Editor's note: This story has been corrected to say the holiday tree that goes up in downtown Fayetteville is owned by the Cool Spring Downtown District.
No A Dickens Holiday?
Members of the Downtown Alliance beg to differ. On yes, oh yes, there will be A Dickens Holiday downtown from 1 to 8 p.m. the day after Thanksgiving, just like there has been for the past 22 years, the organization says.
“We’re going to do Dickens,” says Elaine Kelly, owner of Turner Lane and secretary of the alliance. Plans call for it to be held around the Fayetteville Area Transportation and Local History Museum on Franklin and Maxwell streets.
In a news release Thursday, the Downtown Alliance says it has been welcomed to continue A Dickens Holiday the day after Thanksgiving in tandem with the Arts Council’s rebranded event, “Holidays on Hay … A Season of Light.’’ The board of directors for the Arts Council of Fayetteville-Cumberland County on Aug. 22 announced it was ending A Dickens Holiday and moving forward with the rebranded event.
Kicking Tiny Tim out of town didn’t bode well with some in the community.
“Continuing the ideals of creating a unique holiday and shopping experience,” an Arts Council news release initially said, “the rebranding of the event helps to reposition the holiday festivity by broadening the appeal of its programming to be a more inclusive, engaging, and memorable experience for all to enjoy. These efforts embrace the Arts Council’s commitment to providing quality, culturally enriched programming that welcomes all communities throughout the region to participate.”
Since that decision, A Dickens Holiday has been something of the talk of the town, or shall we say the talk of downtown for sure. Downtown merchants such as Hank Parfitt have been upset about the decision, including the Arts Council's suggestion that the event has failed to be inclusive to all. Never has anyone been denied to participate in the Victorian-era theme of characters dressed in attire from Charles Dickens’ 1843 novel “A Christmas Carol,’’ Parfitt says.
Parfitt said in an email on Sept. 2 that Deborah Mintz, who co-founded A Dickens Holiday, was adamant from the beginning that “she wanted everyone to feel welcome and enjoy the message of ‘A Christmas Carol’ acted out in real time in downtown Fayetteville.”
Retiring A Dickens Holiday has met with criticism, including email and social-media attacks on the Arts Council, its staff and board of directors, according to Rick Allen, the board president.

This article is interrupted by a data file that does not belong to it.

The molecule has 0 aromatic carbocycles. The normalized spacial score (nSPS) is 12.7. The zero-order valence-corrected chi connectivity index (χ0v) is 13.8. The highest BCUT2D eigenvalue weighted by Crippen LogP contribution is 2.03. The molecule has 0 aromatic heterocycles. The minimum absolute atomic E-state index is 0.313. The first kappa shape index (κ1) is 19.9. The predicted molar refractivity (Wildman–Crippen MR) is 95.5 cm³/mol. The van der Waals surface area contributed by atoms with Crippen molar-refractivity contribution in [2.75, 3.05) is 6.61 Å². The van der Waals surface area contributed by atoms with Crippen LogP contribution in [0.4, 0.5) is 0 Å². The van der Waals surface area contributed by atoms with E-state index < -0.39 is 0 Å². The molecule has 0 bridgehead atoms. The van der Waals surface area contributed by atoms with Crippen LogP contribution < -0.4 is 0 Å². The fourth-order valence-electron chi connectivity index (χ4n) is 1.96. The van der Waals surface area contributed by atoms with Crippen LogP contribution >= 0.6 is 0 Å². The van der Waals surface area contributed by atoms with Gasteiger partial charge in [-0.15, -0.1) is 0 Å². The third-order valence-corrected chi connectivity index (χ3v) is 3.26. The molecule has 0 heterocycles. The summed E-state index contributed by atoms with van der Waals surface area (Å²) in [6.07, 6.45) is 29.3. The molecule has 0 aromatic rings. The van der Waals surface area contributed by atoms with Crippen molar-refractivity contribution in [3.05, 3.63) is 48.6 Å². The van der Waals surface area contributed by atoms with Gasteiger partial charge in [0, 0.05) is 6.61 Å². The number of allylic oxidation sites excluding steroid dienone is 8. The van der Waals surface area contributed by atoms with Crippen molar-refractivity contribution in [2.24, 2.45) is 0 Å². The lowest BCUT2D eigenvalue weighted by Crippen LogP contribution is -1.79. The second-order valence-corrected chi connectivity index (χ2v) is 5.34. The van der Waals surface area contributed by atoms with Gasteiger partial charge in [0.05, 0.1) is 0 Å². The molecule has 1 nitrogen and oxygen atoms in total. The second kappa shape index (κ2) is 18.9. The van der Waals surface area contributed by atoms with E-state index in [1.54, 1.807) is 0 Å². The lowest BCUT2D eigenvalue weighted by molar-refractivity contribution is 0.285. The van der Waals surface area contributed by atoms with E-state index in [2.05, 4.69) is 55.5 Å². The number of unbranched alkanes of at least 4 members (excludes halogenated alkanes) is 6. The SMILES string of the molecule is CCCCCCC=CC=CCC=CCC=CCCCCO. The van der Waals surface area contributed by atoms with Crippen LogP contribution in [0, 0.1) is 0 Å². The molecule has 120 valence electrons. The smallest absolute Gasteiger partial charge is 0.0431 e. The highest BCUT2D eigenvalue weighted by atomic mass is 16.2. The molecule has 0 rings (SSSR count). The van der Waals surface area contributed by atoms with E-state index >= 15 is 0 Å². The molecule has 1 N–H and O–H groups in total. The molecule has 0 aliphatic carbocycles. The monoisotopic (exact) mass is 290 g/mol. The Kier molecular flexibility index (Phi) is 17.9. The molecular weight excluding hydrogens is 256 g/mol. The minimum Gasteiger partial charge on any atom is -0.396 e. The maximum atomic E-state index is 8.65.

‘Old traditions and creating new ones’
“The holiday season is a time of celebration, of life and love, of old traditions and creating new ones,” Isabella Effon, owner of Taste of West Africa, says in the Downtown Alliance news release.
Effon is president of the Downtown Alliance, a nonprofit organization of downtown businesses. Other board members include John Malzone, vice president; Robin Matthews, treasurer and owner of A Bit of Carolina; and Molly Arnold, owner of Rude Awakening coffee house. The alliance, Kelly says, is comprised of about 60 to 70 downtown merchants.
There still are a few hurdles for the Downtown Alliance to clear. It is awaiting approval of a special event permit from the Fayetteville-Cumberland Parks & Recreation Department and the city.
“All is pending the permit,” Malzone says. “But this will be for the citizens of Fayetteville, and it will be a wonderful sense of community.”
Dickens festivities will be centered around downtown's historic Victorian-era train station, according to the release. Come in your most dashing Victorian dress if you wish, and experience horse-drawn carriage rides, Christmas carolers and those Dickens characters including Tiny Tim and Ebeneezer Scrooge.
“The old Victorian train depot there is a perfect backdrop,’’ Parfitt says in an email Thursday. “I am especially glad that the Arts Council agreed to holding both events on the same day. Now visitors downtown will be able to walk along Maxwell Street from one event to the other and enjoy both! It is definitely a win-win for our community.’’
So, apparently, everything hinges on the city special event permit.
“An application was submitted by the Downtown Alliance for a Dickens Holiday,” says Jodi Phelps, chief of staff for the City Manager’s Office.
It will be reviewed on Tuesday, Phelps says.
“Our intent is to stop the negative and bring about a sense of continuity,” Kelly says. “We want to work in tandem with the Arts Council. Everybody just needs to get behind it and come down and celebrate.”
‘You may cheer!’
Bob Pinson is interim president and chief executive officer of the Arts Council. Pinson said Thursday he will meet with Kelly to discuss details of what the Downtown Alliance has in mind.
There is one lingering question, however.
Will there be a candlelight procession to the Market House, where Malzone welcomes Dickens-goers as the Victorian-era town crier and his familiar chant of “You may cheer!” to the delight of all?
“As far as the candles go, we are still discussing, but are looking to use the candles in conjunction with the lighting of the holiday tree as has been done for many years now,” Pinson says. “The tree has grown to a size that it no longer fits under the Market House, so most likely it will be along Hay Street.”
The tree is 22 feet high, Pinson says, and is owned by the Cool Spring Downtown District, which likes to add to the growth of the tree each year.
Sign that special event permit, enjoy A Dickens Holiday, “Holidays on Hay… A Season of Lights,’’ and all of the trappings of the coming Christmas season.
Raise your candles one and all the day after Thanksgiving. And when you do, the town crier will be there with those holiday words of the spirit of the season.
“You may cheer!”
Bill Kirby Jr. can be reached at email@example.com or 910-624-1961.